Countries in Sub-Saharan Africa have invested heavily in skills building, with public expenditure on education increasing sevenfold over the past 30 years, the latest World Bank report – Africa’s Pulse – indicates.
The report released in Kampala yesterday by World Bank’s Economist for Africa Region Albert G. Zeufack, indicates that education absorbs about 15 percent of total public spending and nearly 5 percent of GDP, the largest spending ratios among developing regions.
“There is of course variation across countries, in the range of about 11 to 28 percent of total government spending, and from 2 to 15 percent of GDP In addition to public resources, it is estimated that households contribute around 25 percent of the total national education expenditure,” the report indicates.
Further, according to the report, more children in the region are in school today than ever.
‘Over the past half-century, primary completion rates have more than doubled, while completion of lower secondary has increased more than fivefold,’ the report adds. Still, the report says, almost one in every three children fails to complete primary school. In most countries, far less than 50 percent of all children complete lower secondary education, the equivalent of middle school in some countries and fewer than 10 percent make it to higher education.
The report notes that although gender gaps in both primary and secondary school have narrowed in most African nations, there remain significantly more girls than boys out of school. In some countries, it says, there are fewer than three girls for every four boys.
It points out that for children in school, learning outcomes have been persistently poor, leading to huge gaps in basic cognitive skills (literacy and numeracy) among children, young people, and adults. “The literacy rates of the adult population are below 50 percent in many countries, and functional literacy and numeracy are lower.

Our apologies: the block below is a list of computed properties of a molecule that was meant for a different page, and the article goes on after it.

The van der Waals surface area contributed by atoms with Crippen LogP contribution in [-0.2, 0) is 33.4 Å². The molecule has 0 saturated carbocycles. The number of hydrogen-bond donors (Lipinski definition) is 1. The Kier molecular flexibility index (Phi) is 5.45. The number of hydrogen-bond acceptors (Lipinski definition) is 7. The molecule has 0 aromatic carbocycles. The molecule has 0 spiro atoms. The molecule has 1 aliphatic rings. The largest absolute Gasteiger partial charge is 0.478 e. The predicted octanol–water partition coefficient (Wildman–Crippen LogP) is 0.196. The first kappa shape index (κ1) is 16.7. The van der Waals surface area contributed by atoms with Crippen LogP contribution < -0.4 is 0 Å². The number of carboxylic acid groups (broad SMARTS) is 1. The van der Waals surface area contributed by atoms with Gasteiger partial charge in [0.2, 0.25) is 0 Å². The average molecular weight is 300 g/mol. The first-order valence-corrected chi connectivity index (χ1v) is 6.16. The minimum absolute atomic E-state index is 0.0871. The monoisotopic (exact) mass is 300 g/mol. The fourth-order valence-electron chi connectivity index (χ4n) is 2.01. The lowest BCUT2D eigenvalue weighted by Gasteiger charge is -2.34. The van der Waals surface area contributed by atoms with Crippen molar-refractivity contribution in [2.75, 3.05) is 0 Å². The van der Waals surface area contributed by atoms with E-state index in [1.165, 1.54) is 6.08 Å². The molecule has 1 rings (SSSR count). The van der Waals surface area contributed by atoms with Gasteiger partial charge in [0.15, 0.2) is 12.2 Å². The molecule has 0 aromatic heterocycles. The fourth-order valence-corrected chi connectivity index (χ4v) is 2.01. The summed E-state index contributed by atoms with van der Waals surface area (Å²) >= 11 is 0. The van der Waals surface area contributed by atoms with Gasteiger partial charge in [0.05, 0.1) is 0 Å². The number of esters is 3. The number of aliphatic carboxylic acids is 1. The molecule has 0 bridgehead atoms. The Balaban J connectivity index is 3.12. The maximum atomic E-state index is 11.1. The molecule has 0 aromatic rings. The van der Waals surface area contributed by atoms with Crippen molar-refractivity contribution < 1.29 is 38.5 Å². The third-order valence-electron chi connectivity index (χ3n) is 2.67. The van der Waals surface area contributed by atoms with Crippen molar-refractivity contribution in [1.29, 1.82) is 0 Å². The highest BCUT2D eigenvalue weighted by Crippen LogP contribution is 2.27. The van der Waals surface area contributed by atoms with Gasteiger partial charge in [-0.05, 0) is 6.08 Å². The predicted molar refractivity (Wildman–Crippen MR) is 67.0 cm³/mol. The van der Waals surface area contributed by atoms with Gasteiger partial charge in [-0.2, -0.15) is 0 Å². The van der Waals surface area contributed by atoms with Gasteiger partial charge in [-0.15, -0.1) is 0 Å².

“Even at recent rates of progress, in the decades to come, the region will continue to fall behind other regions in the world in educational attainment at all levels,” says adding that child stunting rates remain stubbornly high, leading to adverse impacts on all future skill investments.
Meanwhile, according to the report, Sub-Saharan Africa has the youngest population in the world but the region’s working-age group is the least skilled globally, constraining economic prospects.
It states that despite economic growth, declining poverty, and investments in skills-building, too many students in too many countries in Sub-Saharan Africa are not acquiring the foundational skills they need to thrive and prosper in an increasingly competitive global economy.
‘Building the skills—cognitive, socio-emotional, and technical, of today’s workers and those of future generations will be vital for realizing the development potential of the region’, the report states in part.
The report recommends that countries’ skill-building efforts must strive to make spending smarter, to ensure greater efficiency and better outcomes. “But smart investing in skills is more difficult than it looks Sub-Saharan African countries face two difficult choices in balancing their skills portfolios: striking the right balance between overall productivity growth and inclusion, on the one hand, and investing in the skills of the workforces of today and tomorrow, on the other hand. “In both cases, these choices are particularly salient with the use of public resources for skills investments,” it says